Is the more or less grudging involvement of social theorists with the Libyan regime in the 2000s now shown to be an index of naivety, or stupidity, or venality? The involvement of David Held and the LSE has been much discussed this week, via Saif Gaddafi’s PhD, and an optimistic commentary by Anthony Giddens in 2007 unearthed. Rather more interesting perhaps is the democratic theorist Benjamin Barber, whose involvement with the Qadaffi Foundation is long-standing. Here is a comment by Barber in 2007 on the ‘normalisation’ of relations with Libya, around nuclear weapons and the ‘war on terror’ in particular. Barber has now resigned from this organisation, and this involvement is the basis of his rather sobering analysis of the prospects for democratization in Libya whatever the outcome of current events.
- #firstsevenjobs Paper round Paper round Cleaner Shop assistant Warehouse packer Forklift driver Data input 2 weeks ago
- RT @BelindaJDodson: New urban agenda? Interesting debate on what's new and what's not, but read the comments too. #cities #Agenda2030 https… 2 weeks ago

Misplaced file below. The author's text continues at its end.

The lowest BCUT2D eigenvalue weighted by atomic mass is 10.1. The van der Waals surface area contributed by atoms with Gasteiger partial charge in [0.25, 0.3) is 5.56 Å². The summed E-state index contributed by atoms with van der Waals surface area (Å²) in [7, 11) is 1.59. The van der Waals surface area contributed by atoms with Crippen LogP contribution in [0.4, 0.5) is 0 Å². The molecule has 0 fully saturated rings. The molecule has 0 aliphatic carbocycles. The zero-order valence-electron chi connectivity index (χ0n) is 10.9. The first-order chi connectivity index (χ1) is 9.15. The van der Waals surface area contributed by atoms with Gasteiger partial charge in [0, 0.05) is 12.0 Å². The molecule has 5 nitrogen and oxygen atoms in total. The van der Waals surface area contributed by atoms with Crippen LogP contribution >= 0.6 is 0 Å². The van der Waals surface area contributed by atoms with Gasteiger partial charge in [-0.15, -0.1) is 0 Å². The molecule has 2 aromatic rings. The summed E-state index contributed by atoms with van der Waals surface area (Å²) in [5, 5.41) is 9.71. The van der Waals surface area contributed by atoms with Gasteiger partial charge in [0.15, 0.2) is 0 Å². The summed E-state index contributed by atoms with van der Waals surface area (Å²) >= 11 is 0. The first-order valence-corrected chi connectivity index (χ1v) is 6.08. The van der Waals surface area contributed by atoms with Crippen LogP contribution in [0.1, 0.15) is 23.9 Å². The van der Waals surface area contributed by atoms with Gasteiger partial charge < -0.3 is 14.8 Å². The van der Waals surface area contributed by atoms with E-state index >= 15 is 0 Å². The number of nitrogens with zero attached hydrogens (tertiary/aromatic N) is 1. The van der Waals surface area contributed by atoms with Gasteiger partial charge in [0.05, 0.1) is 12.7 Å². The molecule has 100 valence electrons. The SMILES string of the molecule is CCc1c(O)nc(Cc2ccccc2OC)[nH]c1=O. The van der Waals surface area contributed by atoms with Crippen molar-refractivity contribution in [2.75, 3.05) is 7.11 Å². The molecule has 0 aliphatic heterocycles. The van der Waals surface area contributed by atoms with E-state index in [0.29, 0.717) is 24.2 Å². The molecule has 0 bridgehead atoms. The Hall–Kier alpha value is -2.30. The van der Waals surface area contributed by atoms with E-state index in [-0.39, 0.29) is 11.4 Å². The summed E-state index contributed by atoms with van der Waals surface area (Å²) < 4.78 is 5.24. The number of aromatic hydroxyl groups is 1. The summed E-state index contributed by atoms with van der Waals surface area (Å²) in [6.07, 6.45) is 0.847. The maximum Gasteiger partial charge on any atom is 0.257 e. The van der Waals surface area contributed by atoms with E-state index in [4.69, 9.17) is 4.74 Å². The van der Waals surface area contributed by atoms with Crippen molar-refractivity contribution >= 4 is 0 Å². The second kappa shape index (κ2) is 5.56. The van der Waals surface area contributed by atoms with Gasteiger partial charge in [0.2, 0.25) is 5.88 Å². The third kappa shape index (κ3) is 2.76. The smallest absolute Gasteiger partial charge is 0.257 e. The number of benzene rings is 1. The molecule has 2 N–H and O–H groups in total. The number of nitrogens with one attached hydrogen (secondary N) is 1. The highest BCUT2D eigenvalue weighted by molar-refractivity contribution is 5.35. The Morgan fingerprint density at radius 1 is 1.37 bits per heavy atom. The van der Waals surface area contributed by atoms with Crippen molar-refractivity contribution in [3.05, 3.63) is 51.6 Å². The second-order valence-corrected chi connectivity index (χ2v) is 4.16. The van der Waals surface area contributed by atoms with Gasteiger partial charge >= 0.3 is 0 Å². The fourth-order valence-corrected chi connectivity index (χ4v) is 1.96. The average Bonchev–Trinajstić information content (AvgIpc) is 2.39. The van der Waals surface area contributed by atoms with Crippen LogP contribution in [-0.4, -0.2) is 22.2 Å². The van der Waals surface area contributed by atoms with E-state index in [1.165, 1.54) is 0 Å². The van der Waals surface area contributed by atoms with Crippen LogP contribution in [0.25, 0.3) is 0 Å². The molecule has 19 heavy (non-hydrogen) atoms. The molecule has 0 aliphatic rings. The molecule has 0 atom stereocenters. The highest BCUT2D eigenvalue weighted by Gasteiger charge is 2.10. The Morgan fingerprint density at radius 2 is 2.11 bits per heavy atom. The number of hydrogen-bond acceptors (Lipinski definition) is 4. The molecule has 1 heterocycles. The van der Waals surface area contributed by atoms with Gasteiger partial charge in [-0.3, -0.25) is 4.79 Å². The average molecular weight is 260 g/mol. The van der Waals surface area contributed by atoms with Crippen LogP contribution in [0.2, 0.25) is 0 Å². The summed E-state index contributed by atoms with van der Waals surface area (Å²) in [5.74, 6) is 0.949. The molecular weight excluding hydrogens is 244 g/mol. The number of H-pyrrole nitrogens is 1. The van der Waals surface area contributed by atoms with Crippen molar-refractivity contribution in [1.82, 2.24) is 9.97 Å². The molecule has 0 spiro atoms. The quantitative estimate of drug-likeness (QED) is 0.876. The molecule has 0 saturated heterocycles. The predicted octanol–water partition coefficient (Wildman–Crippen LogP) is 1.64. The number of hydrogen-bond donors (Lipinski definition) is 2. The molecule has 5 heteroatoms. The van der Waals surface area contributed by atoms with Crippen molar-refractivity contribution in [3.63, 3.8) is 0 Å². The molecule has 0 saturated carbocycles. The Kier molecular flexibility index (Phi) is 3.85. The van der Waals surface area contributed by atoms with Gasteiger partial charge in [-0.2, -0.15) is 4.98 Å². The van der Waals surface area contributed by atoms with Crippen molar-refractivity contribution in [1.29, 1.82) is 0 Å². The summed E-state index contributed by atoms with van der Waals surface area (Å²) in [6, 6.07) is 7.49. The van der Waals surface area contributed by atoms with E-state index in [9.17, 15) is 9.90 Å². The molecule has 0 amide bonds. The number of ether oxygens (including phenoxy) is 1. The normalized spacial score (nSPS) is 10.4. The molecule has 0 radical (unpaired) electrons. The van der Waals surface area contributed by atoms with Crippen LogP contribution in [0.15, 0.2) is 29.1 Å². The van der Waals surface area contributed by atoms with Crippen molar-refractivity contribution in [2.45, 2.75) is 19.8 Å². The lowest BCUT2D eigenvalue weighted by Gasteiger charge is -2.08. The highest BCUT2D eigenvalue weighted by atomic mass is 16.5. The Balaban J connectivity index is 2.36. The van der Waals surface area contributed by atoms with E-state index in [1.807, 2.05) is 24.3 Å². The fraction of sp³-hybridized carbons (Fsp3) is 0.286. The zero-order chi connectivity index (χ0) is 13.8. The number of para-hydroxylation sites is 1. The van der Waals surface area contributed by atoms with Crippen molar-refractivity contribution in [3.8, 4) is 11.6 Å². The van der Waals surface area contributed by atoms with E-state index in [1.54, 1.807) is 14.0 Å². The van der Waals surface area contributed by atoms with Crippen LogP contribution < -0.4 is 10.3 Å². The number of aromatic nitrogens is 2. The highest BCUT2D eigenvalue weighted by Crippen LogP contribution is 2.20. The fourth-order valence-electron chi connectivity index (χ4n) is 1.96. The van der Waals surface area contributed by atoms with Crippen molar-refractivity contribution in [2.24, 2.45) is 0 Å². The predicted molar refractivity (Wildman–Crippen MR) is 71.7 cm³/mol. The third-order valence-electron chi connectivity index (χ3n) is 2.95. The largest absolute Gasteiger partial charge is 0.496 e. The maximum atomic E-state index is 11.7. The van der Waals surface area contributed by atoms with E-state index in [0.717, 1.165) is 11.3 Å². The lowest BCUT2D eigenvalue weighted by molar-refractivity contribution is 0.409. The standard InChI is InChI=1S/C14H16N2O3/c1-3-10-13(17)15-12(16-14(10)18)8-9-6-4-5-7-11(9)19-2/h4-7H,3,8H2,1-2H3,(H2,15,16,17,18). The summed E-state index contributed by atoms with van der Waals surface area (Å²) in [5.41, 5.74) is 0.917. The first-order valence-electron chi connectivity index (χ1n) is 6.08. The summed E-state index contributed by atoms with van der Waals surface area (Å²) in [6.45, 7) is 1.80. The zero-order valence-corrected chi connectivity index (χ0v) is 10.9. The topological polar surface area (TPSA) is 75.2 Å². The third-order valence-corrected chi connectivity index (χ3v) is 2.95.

- Towards a Geography of Injustice clivebarnett.wordpress.com/2016/08/05/tow… https://t.co/SVw9aQ1sC5 2 weeks ago
- Keywords for Southern Studies - UGA Press ugapress.org/index.php/book… 2 weeks ago
- RT @UrbanTheoryLab: Brenner/Schmid, "New epistemology of the urban" + reply to critique of R. Walker: goo.gl/LFyHTv https://t.co… 2 weeks ago
- Affect theory: Ruth Leys critique in Critical Inquiry
- Bad Foucault
- The Uses of Social Science
- What is it like to bat? Dreyfus, McDowell and the exemplary game
- Is governmentality a dirty word?
- Towards a Geography of Injustice
- The Politics of the Global Challenges Research Fund
- Whatever happened to postcolonial theory?
- Rancière at criticism